I guess the demons were right in asking Jesus not to torture them. (Pain to make them change and they didn’t want to change.)

David (NAS) Rogers said...

I will make the comment that eventual annihilation is an eternal condemnation and an eternal punishment. It will never be remedied into whatever sequence that eternity has.

Christiane said...

When so very much of the 'energy' of many a faith community is evidenced in their concern for others expressed by attempting to create fear in others of 'going to hell',
is it at all possible to re-direct that energy into pointing towards Christ instead?

I have concern for the depth and breadth of the 'negativity' out there and I think that much of it which encourages fearfulness is sadly misguided.

When emphasis on 'hell' is taken out of context within the whole kerygma of Christ,
something is lost in the process and I think that something is the 'hope' and the 'trust' needed for a child-like dependency on the great Mercy of God Himself.

below is video that celebrates Christian hope and trust:
http://vimeo.com/65019294

Rex Ray said...

Christiane,

You have a great heart and I understand what you’re saying; BUT.

As a kid, I remember songs that motivated me to accept Jesus. I felt the Holy Spirit tugging at my heart on hearing; “Jesus is calling”, but on the other hand I felt the need not to delay; “Why not tonight—Tomorrow, the sun may never shine.”

When I was seven, this prayer made me fearful:

I lay myself down to sleep
If I die before I wake
I pray the Lord my soul to keep

People on their death-beds don’t accept Jesus to have a great life. They don’t want to go to hell.

The video reveals dedication, and I don’t mean to be critical, but does a coffin portray life or fear? I’ve seen many pictures of Jesus in people’s homes but never a coffin.

Wade Burleson said...

David (NAS) Rogers,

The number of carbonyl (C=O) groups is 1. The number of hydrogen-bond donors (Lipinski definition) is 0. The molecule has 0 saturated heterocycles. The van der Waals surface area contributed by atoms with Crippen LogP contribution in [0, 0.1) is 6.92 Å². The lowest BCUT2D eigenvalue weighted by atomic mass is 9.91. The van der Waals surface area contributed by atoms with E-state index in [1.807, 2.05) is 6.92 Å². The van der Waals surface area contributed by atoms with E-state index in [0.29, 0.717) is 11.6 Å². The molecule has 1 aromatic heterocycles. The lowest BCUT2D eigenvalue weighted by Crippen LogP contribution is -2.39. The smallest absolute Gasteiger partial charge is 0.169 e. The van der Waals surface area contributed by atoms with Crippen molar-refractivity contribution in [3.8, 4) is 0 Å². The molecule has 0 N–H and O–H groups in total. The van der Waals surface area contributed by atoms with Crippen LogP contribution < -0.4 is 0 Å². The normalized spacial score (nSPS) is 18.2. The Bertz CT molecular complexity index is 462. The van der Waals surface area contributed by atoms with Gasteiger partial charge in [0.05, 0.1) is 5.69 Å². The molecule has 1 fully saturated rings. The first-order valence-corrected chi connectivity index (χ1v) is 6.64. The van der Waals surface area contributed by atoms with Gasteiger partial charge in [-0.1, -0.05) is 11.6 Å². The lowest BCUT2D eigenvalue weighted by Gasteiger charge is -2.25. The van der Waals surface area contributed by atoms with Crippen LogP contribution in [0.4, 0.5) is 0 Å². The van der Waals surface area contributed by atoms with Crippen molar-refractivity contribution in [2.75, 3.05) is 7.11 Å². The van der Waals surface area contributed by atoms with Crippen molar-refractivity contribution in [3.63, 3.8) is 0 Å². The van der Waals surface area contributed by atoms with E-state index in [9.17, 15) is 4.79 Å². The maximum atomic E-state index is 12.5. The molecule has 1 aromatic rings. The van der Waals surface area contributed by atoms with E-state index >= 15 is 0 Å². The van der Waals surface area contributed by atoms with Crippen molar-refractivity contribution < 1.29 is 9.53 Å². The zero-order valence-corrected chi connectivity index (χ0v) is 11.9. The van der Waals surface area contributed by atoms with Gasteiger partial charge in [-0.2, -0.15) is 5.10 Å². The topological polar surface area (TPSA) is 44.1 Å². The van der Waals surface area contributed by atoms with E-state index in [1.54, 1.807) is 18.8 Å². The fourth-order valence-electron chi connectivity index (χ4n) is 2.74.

"I will make the comment that eventual annihilation is an eternal condemnation and an eternal punishment. It will never be remedied into whatever sequence that eternity has."

Agreed. I am impressed with your grasp of the issues.

You may be surprised to know that I can make a pretty solid argument for Stott's position myself and respect it immensely. I could one day land there, mostly because I see hell as the place of rewards for moral behavior (not heaven, where believers are rewarded for Christ's perfect righteousness, thus we are "co-heirs" with Christ), and about the only way you could encourage a lost man to be moral is to let him know that his sentence on the day of judgment will be more tolerable than if he lived in wicked abandonment.

Christiane said...

Hi REX RAY,
in case you didn't have sound for the film 'The Coffin Maker', I transcribed the words for you, this:

"“The first coffin I ever built was for my . . . my child when my wife had a miscarriage. It took me a while to figure out how to make the panels wide and make them pretty . . . it’s such a personal thing to have your hands on there and to be really working with it
Coffin-making seems to have really begun with furniture makers . . . metal is a fairly recent innovation and apparently we use enough metal now in our coffins to rebuild the Golden Gate Bridge buried in the ground . . .